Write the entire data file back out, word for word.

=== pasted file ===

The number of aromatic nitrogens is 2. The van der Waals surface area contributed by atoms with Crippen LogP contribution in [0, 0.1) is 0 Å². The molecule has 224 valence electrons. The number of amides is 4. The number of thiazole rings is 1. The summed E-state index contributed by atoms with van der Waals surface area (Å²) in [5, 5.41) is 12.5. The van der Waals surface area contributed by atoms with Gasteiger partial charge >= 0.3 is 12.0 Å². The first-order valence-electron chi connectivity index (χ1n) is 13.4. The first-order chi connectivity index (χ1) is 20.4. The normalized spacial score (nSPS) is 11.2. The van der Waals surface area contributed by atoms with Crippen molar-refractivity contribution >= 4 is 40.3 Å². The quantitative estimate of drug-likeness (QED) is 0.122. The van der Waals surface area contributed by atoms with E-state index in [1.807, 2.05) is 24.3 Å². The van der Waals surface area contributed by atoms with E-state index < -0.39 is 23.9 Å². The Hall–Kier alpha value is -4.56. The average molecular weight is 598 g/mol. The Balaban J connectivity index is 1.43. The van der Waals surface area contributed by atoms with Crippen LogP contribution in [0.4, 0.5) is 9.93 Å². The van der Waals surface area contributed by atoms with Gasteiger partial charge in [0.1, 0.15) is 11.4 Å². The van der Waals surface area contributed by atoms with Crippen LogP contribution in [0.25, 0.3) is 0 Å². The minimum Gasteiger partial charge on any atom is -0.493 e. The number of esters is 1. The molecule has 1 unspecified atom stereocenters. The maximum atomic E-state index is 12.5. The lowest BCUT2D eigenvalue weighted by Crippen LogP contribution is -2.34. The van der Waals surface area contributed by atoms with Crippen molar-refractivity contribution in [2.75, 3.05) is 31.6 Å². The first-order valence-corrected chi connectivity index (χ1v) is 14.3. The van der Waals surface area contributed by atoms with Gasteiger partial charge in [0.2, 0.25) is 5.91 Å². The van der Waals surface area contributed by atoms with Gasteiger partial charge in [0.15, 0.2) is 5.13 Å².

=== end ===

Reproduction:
The number of aromatic nitrogens is 2. The van der Waals surface area contributed by atoms with Crippen LogP contribution in [0, 0.1) is 0 Å². The molecule has 224 valence electrons. The number of amides is 4. The number of thiazole rings is 1. The summed E-state index contributed by atoms with van der Waals surface area (Å²) in [5, 5.41) is 12.5. The van der Waals surface area contributed by atoms with Gasteiger partial charge >= 0.3 is 12.0 Å². The first-order valence-electron chi connectivity index (χ1n) is 13.4. The first-order chi connectivity index (χ1) is 20.4. The normalized spacial score (nSPS) is 11.2. The van der Waals surface area contributed by atoms with Crippen molar-refractivity contribution >= 4 is 40.3 Å². The quantitative estimate of drug-likeness (QED) is 0.122. The van der Waals surface area contributed by atoms with E-state index in [1.807, 2.05) is 24.3 Å². The van der Waals surface area contributed by atoms with E-state index < -0.39 is 23.9 Å². The Hall–Kier alpha value is -4.56. The average molecular weight is 598 g/mol. The Balaban J connectivity index is 1.43. The van der Waals surface area contributed by atoms with Crippen LogP contribution in [0.4, 0.5) is 9.93 Å². The van der Waals surface area contributed by atoms with Gasteiger partial charge in [0.1, 0.15) is 11.4 Å². The van der Waals surface area contributed by atoms with Crippen LogP contribution in [0.25, 0.3) is 0 Å². The minimum Gasteiger partial charge on any atom is -0.493 e. The number of esters is 1. The molecule has 1 unspecified atom stereocenters. The maximum atomic E-state index is 12.5. The lowest BCUT2D eigenvalue weighted by Crippen LogP contribution is -2.34. The van der Waals surface area contributed by atoms with Crippen molar-refractivity contribution in [2.75, 3.05) is 31.6 Å². The first-order valence-corrected chi connectivity index (χ1v) is 14.3. The van der Waals surface area contributed by atoms with Gasteiger partial charge in [0.2, 0.25) is 5.91 Å². The van der Waals surface area contributed by atoms with Gasteiger partial charge in [0.15, 0.2) is 5.13 Å².